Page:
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'You're the fattest ballerina'

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  • Parents' comments to children can have long-lasting effects
  • Dad to comedian Margaret Cho: "You're the fattest ballerina"
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Oprah

(OPRAH.com) -- A chance remark. An offhand cruelty. A well-intended suggestion that went wrong. If you think what parents say about their children's appearances doesn't leave a mark, think again. Four attractive, engaging, intelligent, vibrant women remember the worst (and the best) of it.

Cindy Cheung's mother insisted a boob job would help the actress' career.

Cindy Cheung's mother insisted a boob job would help the actress' career.

Margaret Cho, 39, soft-spoken and serious, is a comedian.

I was on this radio show, and the DJ asked me, "What if you woke up tomorrow and you were beautiful? What if you woke up and you were blonde, 5' 11", and you weighed 100 pounds?"

Well, I probably wouldn't get up -- because I'd be too weak to stand. In our culture, we don't see people out there with normal-looking bodies. We should all feel beautiful. If you feel beautiful, you will be more political, more active in trying to stand up for yourself, you'll be in more control of your life, have more sense of power over what you're doing.

I started to need to feel more positive about myself after I came to Hollywood. I got criticized a lot for my looks -- people thought that I was too fat and that I wasn't pretty. Also, because I'm different -- because I'm not white, I'm Asian, I'm not super skinny. I was anorexic for a time when I was about 24, when I was doing television. I was told by network executives that I had to lose weight. I was forced to. I went on a very rigid diet and became very sick because I wasn't eating at all.

My mother always had body issues, and I really feel that she passed that on to me. She'd had two kids and couldn't retain her old body. She handed down this disordered eating to me. She was always on a diet and always exercising, but not getting any joy from it. It was a punishing activity. Before I reached puberty, she was always so in love with my body, and saying, "You're so thin, you're so thin, just stay that way."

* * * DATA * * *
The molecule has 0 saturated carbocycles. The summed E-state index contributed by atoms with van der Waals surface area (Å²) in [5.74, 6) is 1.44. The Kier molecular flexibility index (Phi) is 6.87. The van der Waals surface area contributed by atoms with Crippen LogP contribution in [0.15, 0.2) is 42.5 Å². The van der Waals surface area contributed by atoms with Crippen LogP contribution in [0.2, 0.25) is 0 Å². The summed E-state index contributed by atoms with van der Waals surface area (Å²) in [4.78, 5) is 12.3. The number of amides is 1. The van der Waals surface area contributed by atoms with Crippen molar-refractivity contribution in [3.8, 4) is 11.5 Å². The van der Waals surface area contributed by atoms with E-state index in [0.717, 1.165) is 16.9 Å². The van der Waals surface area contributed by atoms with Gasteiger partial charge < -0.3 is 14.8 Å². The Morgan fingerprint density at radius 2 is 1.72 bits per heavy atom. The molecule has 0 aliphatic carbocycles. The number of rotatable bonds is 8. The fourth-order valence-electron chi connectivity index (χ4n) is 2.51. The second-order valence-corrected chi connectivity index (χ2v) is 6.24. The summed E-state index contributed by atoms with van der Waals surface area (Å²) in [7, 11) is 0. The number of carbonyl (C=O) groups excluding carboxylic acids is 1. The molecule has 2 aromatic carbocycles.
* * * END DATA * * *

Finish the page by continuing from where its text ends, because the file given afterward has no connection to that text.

My father ... one time when I was maybe 9 years old and dancing in ballet -- I loved it -- he said after a recital, "You're the fattest ballerina." It so destroyed me that I never wanted to dance again. He wanted to prepare me for a world that was not going to accept me because I think he experienced so much racism. He'd say, "You're not pretty. And you're not going to be pretty." I absolutely believed him.

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Now I feel great and settled in myself and the way I look. It took a long time to get there. You need to look in the mirror and compliment yourself. I have these little rituals of being very fastidious about my skin care and drinking a lot of water, and I see the results. When we care for ourselves, these are acts of love.

Do romantic things for yourself. Over the years, I've become a dancer, which is a big part of my life. I do belly dancing and burlesque dancing. Now I'm comfortable enough to do shows naked. This is a huge change from feeling super insecure and freaked out to feeling totally comfortable with myself. It's about celebrating the body as opposed to trying to banish it. Oprah.com: Say goodbye to feeling bad about your looks!

Tiffany Jackson, 23, is a professional basketball player. With a strong Texan twang and down-to-earth manner, she conveys a sense of self-assurance.

I was always taller than everybody else. In the eighth grade, all the guys were shorter than me. My mom told me always walk with my head up, I'm beautiful. She gave me such positive messages when it came to my body. She'd tell me, "Walk in the room like you own the room." And then I'd complain, "People are staring at me." She'd say, "No, you're beautiful. That's why they're looking at you." I think after a while that just kind of stuck with me.

When I was 14, I was already six feet, or at least 5' 11". My dad was giving me confidence as far as basketball goes. Your dad always has that look: "This is my daughter; she's so precious. She's so great." I just always felt so loved by him.

I'm very proud of myself. I love my body. I work really hard on my body, so I love that I get a chance to show my body off.